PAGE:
dma_alloc_coherent versus streaming DMA, neither works satisfactory

Mike Looijmans mike.looijmans at
Fri May 1 00:01:33 PDT 2015

On 01-05-15 08:08, Mike Looijmans wrote:
> On 30-04-15 15:54, Arnd Bergmann wrote:
>> On Thursday 30 April 2015 15:50:15 Mike Looijmans wrote:
>>> Just to give you a status update, I tried that too (by adding a
>>> dma_mmap_coherent variant that omits the "prot" change, and some printks to
>>> verify that it actually does as expected).
>>> Current status is that the ACP behaves exactly like the HP port, which it
>>> should not do. If I send data from logic via the ACP port through the L2
>>> cache, using a version of dma_sync that just invalidates the cache could
>>> (should?) result in data corruption. Instead, the data gets corrupted only if
>>> you do not invalidate the line. This is what the (non-coherent) HP port
>>> behaves like, as it writes directly to DDR.
>>> Currently I'm assuming that the tools did something wrong in the bitstream,
>>> for example, wiring the "AWCACHE" and similar signals on the ACP to logic "0"
>>> instead of "1" while claiming to have wired them to "1" in the UI. A bug like
>>> that would also explain the behaviour I'm seeing now.
>>> I'll let you know once I find out more.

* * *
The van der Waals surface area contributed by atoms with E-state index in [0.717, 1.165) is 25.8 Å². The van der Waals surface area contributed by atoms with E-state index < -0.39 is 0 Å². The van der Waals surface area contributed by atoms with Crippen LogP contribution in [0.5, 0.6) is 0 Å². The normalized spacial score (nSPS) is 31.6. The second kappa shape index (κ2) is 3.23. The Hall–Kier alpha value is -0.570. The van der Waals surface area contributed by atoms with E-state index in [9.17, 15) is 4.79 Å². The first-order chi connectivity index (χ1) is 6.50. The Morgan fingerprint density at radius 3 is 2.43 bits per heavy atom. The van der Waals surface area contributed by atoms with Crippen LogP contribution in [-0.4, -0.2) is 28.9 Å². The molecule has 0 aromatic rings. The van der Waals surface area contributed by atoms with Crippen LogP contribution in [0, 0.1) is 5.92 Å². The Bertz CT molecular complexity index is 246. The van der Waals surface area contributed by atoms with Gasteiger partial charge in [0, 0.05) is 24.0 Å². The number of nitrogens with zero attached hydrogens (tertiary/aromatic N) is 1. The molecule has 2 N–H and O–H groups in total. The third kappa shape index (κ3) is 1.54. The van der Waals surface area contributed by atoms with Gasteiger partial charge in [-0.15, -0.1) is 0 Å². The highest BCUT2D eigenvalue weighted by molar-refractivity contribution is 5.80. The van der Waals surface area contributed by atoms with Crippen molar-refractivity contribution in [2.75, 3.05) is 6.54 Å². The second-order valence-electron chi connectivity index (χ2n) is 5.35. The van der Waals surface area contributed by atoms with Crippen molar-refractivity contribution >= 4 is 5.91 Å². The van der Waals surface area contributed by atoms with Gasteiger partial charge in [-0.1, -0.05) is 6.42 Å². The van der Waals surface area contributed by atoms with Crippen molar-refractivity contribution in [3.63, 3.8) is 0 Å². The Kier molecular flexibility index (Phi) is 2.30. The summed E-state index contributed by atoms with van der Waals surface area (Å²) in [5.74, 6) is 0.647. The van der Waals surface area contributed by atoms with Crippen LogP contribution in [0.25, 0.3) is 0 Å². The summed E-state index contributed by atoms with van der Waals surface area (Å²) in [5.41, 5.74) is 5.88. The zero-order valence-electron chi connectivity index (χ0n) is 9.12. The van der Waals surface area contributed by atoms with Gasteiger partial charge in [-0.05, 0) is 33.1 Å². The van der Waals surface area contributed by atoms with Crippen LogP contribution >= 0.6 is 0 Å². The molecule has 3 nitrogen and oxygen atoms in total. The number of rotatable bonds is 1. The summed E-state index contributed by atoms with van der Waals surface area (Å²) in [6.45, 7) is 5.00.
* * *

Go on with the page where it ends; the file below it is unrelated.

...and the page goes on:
>> Ok, maybe you have to configure the SCU to include the ACP in the
>> cache coherency? That might not be done by default. I don't really
>> know anything about the SCU or the ACP, so I'm just taking wild
>> guesses here.
> The issue seems to be in these signals, the tool falsely claimed to have them
> set high, but it actually only sets half of them, which thus has no effect at
> all. I'll be able to test that in an hour or so once the bitstream is ready.

Indeed, controlling the signals manually instead of relying on the tools makes 
the ACP operate correctly.

> Interestingly, the coherency is not a property of the port or of the device
> itself, it is a property of the DMA transaction. One single master on this
> post can do both coherent and non-coherent transfers.
> Now there's an interesting challenge, since the kernel appears to assume that
> one device can only do one type. My 'hardware' actually has multiple masters,
> which could potentially be tied to different ports or busses.

Measurements show that this is going to be important. Writing larger blocks to 
DDR using coherency transfers data at about 240MB/s, while without coherency 
it's 600MB/s. Have yet to test small datasets, I expect opposite results 
there, since they'll remain in the L2 cache.

Kind regards,

Mike Looijmans
System Expert

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